First of all I want to apologize to you again for not hearing from me until now… Unfortunately we only had very sporadic internet again yesterday evening and so the upload of the blog entry was unfortunately not possible. I hope you can understand that 😉 This is Africa!
Today we moved again from Swakopmund to Kaliombo. The departure was planned for 09.00 am, in order to be able to master the 380 km as fast as possible. But since the F 850 GS of our photographer Sascha had problems with the radiator for some days (there was a lot of coolant leaking out), we brought the bike to a workshop yesterday evening. The manager of the Yamaha shop was a Namibia German and therefore he spoke good German. He was very friendly and very eager to help us. He told us that we could pick up the bike this morning. Accordingly Sascha and Gavin set off for the workshop at 09.00 a.m., which was 2 minutes walk away. When they weren’t back until 10.00 am, I also went over to see where the problem was. There we learned that the radiator had started to vibrate at the brackets and then the cooling lamellas had rubbed themselves against each other in one place and a leak had occurred. Because of this, the mechanics had tried to carefully weld the leak at the radiator.
That said, unfortunately this solution didn’t work as desired… After it was clear that it didn’t have the desired effect, a solution was added to the coolant to seal the leak from the inside. Unfortunately, that didn’t help either. When it became clear that the motorcycle could not continue to ride, the nice young Namibian German offered us another solution. In the workshop stood a Yamaha 1200 Super Tenere, which had obviously already experienced some adventures. With this motorcycle, a friend of his had made a complete world trip and according to his statements the motorcycle was in a perfect condition. So he offered us to transport the F 850 GS to Windhoek and we could take the 1200 Yamaha with us and deliver it to Windhoek. So we did it finally also, in order to lose no further time. When we had clarified everything, we could finally leave around 12.00 o’clock. On the way to Kaliombo lies the “Spitzkoppe”, a beautiful rock formation, which you can see from a distance (Spitz runs upwards, therefore Spitzkoppe). On the way there, we had some nice photo spots with the mountain in the background. Sascha, as a photographer, was absolutely enthusiastic about this opportunity. In the meantime he had already familiarized himself with his new vehicle 😉
After we took countless photos in front of this fantastic panorama, we drove on to the camping site of the “Spitzkoppe”. Arrived there, we strengthened ourselves with cold drinks. But we couldn’t recover for long, because Sascha wanted to take more pictures. So he jumped on the roof of the car of the three AfrikaScout girls and “whipped” us 😀 At this point: “Thank you for your effort, my friend!”. So we drove on all paths on the campsite looking for the best photo spots and finally we found many! But see for yourselves.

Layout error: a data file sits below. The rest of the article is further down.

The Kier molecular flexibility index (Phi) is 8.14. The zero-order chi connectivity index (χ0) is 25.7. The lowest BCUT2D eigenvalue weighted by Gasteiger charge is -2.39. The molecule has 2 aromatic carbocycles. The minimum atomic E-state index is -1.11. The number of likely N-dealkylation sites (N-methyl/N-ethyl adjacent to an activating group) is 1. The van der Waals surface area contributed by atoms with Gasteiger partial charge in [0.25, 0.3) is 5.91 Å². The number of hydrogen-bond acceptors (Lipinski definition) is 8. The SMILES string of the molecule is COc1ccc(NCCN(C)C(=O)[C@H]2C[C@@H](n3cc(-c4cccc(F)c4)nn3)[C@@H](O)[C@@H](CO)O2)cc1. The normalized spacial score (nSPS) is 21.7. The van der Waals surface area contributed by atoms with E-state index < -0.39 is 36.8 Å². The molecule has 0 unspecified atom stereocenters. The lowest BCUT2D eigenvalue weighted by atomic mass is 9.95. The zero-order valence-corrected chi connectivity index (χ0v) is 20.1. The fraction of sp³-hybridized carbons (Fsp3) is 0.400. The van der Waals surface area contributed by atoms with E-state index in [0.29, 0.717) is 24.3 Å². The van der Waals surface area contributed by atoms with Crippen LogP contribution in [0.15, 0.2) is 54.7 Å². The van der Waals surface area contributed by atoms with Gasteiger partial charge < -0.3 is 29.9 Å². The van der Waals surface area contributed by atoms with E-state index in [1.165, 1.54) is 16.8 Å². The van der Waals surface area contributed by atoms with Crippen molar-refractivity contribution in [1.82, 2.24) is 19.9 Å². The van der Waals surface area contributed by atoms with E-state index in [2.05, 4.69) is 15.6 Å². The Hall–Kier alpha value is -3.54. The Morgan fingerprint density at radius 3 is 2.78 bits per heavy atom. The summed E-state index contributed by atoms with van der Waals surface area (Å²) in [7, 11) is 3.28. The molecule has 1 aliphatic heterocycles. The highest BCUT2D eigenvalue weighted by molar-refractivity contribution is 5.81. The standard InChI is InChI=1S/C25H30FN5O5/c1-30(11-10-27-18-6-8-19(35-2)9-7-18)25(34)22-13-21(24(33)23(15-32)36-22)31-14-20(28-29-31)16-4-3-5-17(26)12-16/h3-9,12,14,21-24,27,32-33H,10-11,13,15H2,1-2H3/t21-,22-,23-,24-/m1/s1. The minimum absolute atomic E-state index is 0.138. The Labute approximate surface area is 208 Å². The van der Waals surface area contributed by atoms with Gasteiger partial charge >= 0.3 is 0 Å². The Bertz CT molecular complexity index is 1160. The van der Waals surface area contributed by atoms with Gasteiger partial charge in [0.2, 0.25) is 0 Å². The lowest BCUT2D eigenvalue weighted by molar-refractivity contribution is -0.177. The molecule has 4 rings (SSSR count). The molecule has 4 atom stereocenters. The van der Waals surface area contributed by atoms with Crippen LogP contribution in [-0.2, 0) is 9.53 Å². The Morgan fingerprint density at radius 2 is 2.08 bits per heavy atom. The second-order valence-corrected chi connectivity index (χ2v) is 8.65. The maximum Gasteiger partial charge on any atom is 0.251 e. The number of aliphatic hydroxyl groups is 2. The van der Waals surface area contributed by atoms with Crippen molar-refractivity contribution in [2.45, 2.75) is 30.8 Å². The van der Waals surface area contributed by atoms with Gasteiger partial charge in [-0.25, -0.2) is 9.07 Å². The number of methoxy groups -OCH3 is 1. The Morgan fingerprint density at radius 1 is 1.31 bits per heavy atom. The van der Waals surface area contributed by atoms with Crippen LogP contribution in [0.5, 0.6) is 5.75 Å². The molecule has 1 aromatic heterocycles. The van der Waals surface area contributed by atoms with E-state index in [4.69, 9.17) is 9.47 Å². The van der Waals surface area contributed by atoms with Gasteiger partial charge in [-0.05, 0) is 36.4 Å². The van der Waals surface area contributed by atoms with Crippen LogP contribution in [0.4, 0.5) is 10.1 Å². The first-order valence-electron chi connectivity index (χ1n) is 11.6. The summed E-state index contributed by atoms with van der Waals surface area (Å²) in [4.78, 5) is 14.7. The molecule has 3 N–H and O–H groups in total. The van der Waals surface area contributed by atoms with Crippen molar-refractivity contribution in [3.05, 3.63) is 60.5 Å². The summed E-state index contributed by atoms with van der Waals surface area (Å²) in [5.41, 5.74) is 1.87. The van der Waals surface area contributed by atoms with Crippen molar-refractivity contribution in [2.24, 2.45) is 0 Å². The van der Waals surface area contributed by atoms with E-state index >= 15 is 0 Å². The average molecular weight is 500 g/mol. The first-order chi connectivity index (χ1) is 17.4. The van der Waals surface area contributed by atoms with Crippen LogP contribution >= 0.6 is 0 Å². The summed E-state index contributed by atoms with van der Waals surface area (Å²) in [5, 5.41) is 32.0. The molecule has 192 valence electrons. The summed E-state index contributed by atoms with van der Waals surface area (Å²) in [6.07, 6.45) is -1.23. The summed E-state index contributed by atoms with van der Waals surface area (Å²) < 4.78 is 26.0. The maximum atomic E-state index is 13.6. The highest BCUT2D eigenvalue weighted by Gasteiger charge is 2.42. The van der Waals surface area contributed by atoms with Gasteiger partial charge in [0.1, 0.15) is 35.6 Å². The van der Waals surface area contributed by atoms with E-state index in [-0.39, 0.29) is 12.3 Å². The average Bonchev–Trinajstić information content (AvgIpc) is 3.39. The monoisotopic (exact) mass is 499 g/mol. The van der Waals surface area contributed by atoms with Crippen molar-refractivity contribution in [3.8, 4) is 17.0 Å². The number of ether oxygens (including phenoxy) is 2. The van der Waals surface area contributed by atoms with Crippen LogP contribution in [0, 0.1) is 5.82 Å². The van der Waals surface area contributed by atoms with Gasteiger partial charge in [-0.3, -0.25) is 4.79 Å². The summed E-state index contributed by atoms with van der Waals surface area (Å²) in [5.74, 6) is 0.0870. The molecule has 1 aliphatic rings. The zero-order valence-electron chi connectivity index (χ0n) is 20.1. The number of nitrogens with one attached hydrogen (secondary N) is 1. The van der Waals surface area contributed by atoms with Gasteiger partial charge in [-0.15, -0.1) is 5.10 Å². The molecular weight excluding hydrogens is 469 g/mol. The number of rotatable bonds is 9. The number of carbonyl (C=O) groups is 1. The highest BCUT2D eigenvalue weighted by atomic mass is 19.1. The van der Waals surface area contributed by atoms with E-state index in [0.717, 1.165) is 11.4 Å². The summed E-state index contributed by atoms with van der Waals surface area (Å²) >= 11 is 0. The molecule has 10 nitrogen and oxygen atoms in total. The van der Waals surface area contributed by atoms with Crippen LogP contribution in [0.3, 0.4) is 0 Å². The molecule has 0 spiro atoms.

As already mentioned, everything had been very delayed this morning, we left Spitzkoppe at about 17:15 (we have to say that we still had about 150 km ahead of us and it gets dark at about 18:30 ). Since we didn’t want to drive too long in the darkness, we tried to make time on the asphalted roads to Kaliombo. We succeeded relatively well. Around 19:00, we arrived at the “Kaliombo Safari Camp”, which was a completely new experience for us. We turned right off the asphalted road, through a gate and drove through the bush for 10 minutes before arriving at the house. At that moment we realized that it was a huge farm. When we arrived there, a man introduced himself to us as Hans-Dieter. As it turned out, he is also a German from Namibia, but he has already lived in Germany for four years. His language was accordingly good. There we also saw our companions Reiner and Zimpi again, who arrived three hours before us. Hans-Dieter took us into his garden where he introduced us to his wife Gertraud (a very cordial woman). Next to the house there was a kind of carport with a big table, a bar and a grill place. Everything was extremely beautiful and designed with love – a place where you could feel very comfortable!
Hans Dieter told us countless stories about the life of a Namibia German, his life as a farmer and his past. Particularly shocking were the stories about poaching, which also exists on private land. Hans-Dieter often finds traces of poaching on his land. One really notices how close he is to these types of things. Around 23:30 o’clock he brought us to our accommodations for this night. In the middle of his lands he has built a bigger Tented Camps, which he rents out. But anyone who now thinks that these are normal tents is completely wrong. The tents are lovingly furnished from the inside, have a king-size bed and a bathroom behind the tent. All around the tent is only closed by fly nets, which gives the impression that you are lying directly in nature. And I will try to enjoy this experience now 😉 See you tomorrow! Sven
The Wunderlich Flow-Jet is ideal for the Gravelroads in Namibia. One has a clear and unrestricted view to the front and gets enough air at any time in the heat. For me an absolute must-have on a tour like this.